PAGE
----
None of the Above

June 10, 2008
Posted by Jay Livingston

Hey, students. Want to see a copy of last year’s midterm? Try

Inside Higher Ed reports on the new website that scans and uploads exams for students to download. The idea is certainly not new. Students have given returned exams to friends. Fraternities have long kept exams on file for members to share. But as with everything else, the Internet broadens the scope for good or for evil.

I’m not sure where I stand on this. The idealist in me says that you put something on an exam because it’s important that students know it. And if it’s important that they know it, you should let them know that it’s important. It’s like the test for your driver’s license. The DMV doesn’t try to keep it a secret that they’ll ask you to parallel park. You know that it’s part of the test, so you learn to do it.

Whispering in my other ear is that little red fellow with the pointy ears and tail, and he’s saying that I should guard my questions because those sneaky students will just learn only what’s going to be on the test. Worse, they won’t learn ideas; they’ll just learn to circle “c” or “a” or “none of the above.”

What bothers me most about the website is what bothers me about this orientation towards exams, an orientation shared by students and faculty. In the ideal, education is a co-operative venture. Students want to learn, teachers want to teach, and together they explore ideas. But in the model that PostYourTest builds on, education is us-versus-them. We have the power of grades, they have We have the power to assign papers, they have paper-writing, “research” websites, and we have We have test banks, they have have


newsocprof said...

i agree with you -- i was involved in a similar conversation lately with respect to notes and access to the internet during exams for graduate students. what do i care if they use notes or google durkheim? my job has nothing to do with whether or not i can remember the exact citations of articles (i am notoriously terrible at this) and everything to do with my ability to synthesize several lines of research in interesting ways. it seems to me that if students can demonstrate the latter, i don't much care how they get there.

Anonymous said...

Hello, I am Demir, the creator of I came across this blog and I have to say that the author had thoughts that focused on both the good and the bad that my sit could bring, and that is great. I feel I do need to talk about the author's statement, "But in the model that PostYourTest builds on, education is us-versus-them." I never wanted or want to create any kind of animosity between students and professors. I feel that this site is helpful for both parties; for students how to understand how a professor creates his/her exams, and to help professors create a better, more thought-out exam. I hope all is well with you out in the internet!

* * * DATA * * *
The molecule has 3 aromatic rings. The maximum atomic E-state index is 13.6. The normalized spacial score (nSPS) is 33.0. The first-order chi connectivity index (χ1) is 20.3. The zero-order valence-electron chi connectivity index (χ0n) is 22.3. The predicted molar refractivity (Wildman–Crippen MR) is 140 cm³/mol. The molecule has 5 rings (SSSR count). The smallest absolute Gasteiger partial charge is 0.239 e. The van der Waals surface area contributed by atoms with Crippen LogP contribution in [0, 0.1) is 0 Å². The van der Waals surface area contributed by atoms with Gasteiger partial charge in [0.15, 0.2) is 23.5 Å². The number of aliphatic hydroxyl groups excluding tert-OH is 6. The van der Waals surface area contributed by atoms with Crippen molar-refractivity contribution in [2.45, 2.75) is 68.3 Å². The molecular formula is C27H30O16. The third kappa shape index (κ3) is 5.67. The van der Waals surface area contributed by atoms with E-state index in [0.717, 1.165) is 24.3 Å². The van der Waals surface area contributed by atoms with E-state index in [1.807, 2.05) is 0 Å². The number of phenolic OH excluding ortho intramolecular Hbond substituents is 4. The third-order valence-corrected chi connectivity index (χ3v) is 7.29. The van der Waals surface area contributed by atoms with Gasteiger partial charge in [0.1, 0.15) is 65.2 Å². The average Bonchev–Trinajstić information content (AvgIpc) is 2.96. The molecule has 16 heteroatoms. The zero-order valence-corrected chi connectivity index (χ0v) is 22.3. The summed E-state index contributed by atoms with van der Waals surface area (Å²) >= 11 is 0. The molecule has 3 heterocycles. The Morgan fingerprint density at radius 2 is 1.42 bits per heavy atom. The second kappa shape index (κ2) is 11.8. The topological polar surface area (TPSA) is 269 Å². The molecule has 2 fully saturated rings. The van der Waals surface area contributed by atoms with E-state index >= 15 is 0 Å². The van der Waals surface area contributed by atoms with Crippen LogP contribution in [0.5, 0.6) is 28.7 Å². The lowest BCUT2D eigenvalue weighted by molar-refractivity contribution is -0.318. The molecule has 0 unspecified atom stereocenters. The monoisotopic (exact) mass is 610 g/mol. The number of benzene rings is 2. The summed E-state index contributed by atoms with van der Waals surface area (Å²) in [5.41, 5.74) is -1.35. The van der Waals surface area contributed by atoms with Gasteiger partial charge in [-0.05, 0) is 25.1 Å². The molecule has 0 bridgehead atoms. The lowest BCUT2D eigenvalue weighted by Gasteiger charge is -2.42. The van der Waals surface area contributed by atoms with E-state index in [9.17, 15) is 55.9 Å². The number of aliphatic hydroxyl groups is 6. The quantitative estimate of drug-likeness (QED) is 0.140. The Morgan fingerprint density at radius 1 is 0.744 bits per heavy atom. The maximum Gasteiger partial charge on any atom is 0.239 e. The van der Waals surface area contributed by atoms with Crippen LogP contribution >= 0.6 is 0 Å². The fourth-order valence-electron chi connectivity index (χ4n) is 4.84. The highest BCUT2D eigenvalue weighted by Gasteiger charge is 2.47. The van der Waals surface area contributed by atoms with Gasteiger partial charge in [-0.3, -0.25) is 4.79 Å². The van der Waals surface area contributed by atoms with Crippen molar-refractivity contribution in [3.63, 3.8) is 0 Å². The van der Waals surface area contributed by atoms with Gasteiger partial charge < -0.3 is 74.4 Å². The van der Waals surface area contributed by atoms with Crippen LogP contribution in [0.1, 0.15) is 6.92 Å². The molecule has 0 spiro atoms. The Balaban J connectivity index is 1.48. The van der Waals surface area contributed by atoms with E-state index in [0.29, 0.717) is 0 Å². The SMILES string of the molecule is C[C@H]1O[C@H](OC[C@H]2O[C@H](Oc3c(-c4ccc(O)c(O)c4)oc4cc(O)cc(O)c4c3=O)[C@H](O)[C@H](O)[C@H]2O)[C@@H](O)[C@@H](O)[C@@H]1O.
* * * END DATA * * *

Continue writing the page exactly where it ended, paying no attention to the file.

Anonymous said...

The PostYourTest site is a flagrant violation of copyright laws. When someone writes an axam, they own the copyright to that material. Demir tries to get around this by having the students who post the exams "verify" that they have "permission" from the professor (and the student is allowed to remain anonymous). Use of copyrighted material requires a contract and this contract can't be brokered by a third party without the knowledge of the copyright holder. For the site to have any claim to due diligence, everyone should automatically be on the "banned professor" list as a default. What should be done to stay legal (and honest by any sense of ownership for intellectual property) would be to have the student provide the email address of the test's author. Then the PostYourTest website could contact the professor and get explicit permission. It is clear that Demir knows that there is something shady with his way of getting tests because he allows anonymous posting. Demir should step up and run his website in a legal (and moral) manner.

Anonymous said...

Hmmm - no response from Demir about copyright issues. Not surprising. Maybe he's hoping to stay under the radar. That will work until the first lawsuit hits.

Anonymous said...

By following the DMCA, Demir has set up the site legally. In the First Amendment, Prior Restraint sets precedent for disallowing a ban of material until it has already been posted. This was decided in Gravel v. United States in the 1970’s where the Government didn’t want the NY Times to publish a copy of the leaked Pentagon Papers which detailed how awfully planned and executed the Vietnam War was. The Supreme Court said that you can only request removal after the fact.
The Digital Millennium Copyright Act follows in these footsteps by asking those that want their content taken down to request it by asking the site administrators, which it seems does.
Frankly I don't see what all the fuss is about, considering professors (such as yourself anonymous poster number(s) 3 and 4) can take advantage of the website and create new tests from exams that have already been posted. This way we can create higher quality content!
-Anonymous Professor

Anonymous said...

Last weekend it seems that received their first international exam. Perhaps it is ominous, or perhaps this means that other people across the world agree with the idea of transparency in education.
Anonymous Professor